The problems linked to illegal immigration have had much attention lately: the criminals and potential terrorists entering without permission, the young children needing care and workers taking jobs that Americans, in fact, would do.
Now a new one has begun getting attention: the millions of pounds of garbage left by those traveling through southwest America’s deserts illegally.
“Perhaps the state hardest hit by trash at the border is Arizona, which shares 370 miles of border with Mexico,” says a new report from the Center for Immigration Studies.
“Behind only the Rio Grande Valley in Texas, Tucson, Arizona, is consistently the sector of the border with the highest number of Border Patrol apprehensions,” the report explains.
“The Arizona Department of Environmental Quality estimates that over 2,000 tons of trash are discarded at the Arizona border every year. As a consequence, the department established a website entitled ‘Arizona Border Trash’ in 2012 to coordinate and keep track of the state’s trash cleanup operations. According to ADEQ, each ton of trash requires landfill fees of $37 to $49, which are footed by Arizona taxpayers. That does not include fees for materials, transportation, or labor. ADEQ further estimates that each border-crosser leaves an average of six to eight pounds of trash behind.”
The harm from the 4 million pounds of trash left annually adds up in many ways, the report states.
“According to the ADEQ website, border trash ‘has been shown to affect human health, the environment and economic wellbeing.’ Included among the specific impacts are watershed degradation, soil erosion, damage to infrastructure, loss of vegetation and wildlife, and escaped campfires.”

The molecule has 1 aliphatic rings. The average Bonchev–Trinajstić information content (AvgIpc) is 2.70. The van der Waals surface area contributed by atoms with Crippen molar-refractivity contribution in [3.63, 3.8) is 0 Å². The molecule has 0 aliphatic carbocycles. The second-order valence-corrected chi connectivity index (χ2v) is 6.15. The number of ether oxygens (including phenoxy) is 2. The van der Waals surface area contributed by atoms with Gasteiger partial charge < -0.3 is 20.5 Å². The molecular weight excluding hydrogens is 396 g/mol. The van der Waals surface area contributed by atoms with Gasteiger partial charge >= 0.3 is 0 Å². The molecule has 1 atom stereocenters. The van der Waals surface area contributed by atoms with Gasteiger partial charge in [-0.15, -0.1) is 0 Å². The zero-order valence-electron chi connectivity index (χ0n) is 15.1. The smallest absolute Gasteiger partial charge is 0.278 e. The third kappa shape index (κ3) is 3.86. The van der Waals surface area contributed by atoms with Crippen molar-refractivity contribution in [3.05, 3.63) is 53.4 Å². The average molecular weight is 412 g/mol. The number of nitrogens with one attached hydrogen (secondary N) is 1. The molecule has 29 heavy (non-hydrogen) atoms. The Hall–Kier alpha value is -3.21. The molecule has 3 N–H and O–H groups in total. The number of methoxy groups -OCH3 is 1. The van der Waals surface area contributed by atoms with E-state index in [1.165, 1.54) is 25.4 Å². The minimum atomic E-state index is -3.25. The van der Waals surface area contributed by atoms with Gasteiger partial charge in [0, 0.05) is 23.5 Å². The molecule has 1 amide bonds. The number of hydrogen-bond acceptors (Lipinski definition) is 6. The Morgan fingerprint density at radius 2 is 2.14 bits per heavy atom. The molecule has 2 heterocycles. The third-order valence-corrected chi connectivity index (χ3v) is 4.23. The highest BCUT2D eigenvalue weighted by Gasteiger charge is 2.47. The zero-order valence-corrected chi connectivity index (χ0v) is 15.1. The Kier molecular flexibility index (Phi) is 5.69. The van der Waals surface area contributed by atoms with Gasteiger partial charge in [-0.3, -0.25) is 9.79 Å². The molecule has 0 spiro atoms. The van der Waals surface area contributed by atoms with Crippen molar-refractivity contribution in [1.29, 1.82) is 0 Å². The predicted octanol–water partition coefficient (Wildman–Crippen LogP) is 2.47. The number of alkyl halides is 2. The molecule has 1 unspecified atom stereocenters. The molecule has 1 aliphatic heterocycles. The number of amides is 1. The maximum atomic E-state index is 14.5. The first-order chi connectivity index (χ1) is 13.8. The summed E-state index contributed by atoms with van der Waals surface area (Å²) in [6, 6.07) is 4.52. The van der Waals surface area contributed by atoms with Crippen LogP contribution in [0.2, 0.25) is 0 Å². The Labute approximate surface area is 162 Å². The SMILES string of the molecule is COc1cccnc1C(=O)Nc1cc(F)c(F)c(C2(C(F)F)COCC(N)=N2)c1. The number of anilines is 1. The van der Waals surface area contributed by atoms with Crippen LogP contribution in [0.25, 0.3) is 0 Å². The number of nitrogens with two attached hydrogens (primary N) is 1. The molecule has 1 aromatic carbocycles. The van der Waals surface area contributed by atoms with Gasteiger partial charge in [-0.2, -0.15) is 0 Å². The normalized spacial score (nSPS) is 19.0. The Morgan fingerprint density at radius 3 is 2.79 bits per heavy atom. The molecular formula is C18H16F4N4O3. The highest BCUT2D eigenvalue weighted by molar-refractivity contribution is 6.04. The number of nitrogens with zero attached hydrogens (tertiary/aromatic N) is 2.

The report said some journalists “jumped to vilify Carlson, suggesting that he was referring to the illegal aliens themselves as human ‘litter.’ These journalists are perhaps unaware of the environmental problems presented by the garbage left on our southern border.”
The report includes a chart showing the correlation between the illegal aliens arriving and the trash left behind.
“The correlation is clear. In fiscal years 2011 and 2012, when Arizona was experiencing over 120,000 border apprehensions, over 65,000 pounds of border trash was being collected annually. In the following years, as apprehensions fell as low as 70,000, border trash collections dropped, too – reaching a low of just 19,000 pounds in fiscal year 2015 before jumping back up in 2016,” the report explained.
The federal Bureau of Land Management says that for several years, a state-funded project called the southern Arizona Project included, as one part of its mission, collecting trash.
“While the broader program has ended, trash collections have continued into 2018. Through June of this year, over 15,000 pounds of trash have been removed,” CIS said.
“Every illegal alien prevented from crossing our southern border represents about seven pounds of garbage that will no longer be left behind to potentially damage water systems, wildlife, and soil. As such, lawmakers ought to consider that securing the border is not just a matter of national security, but environmental security too,” it said.https://www.wnd.com/2018/09/il...onster-trash-crisis/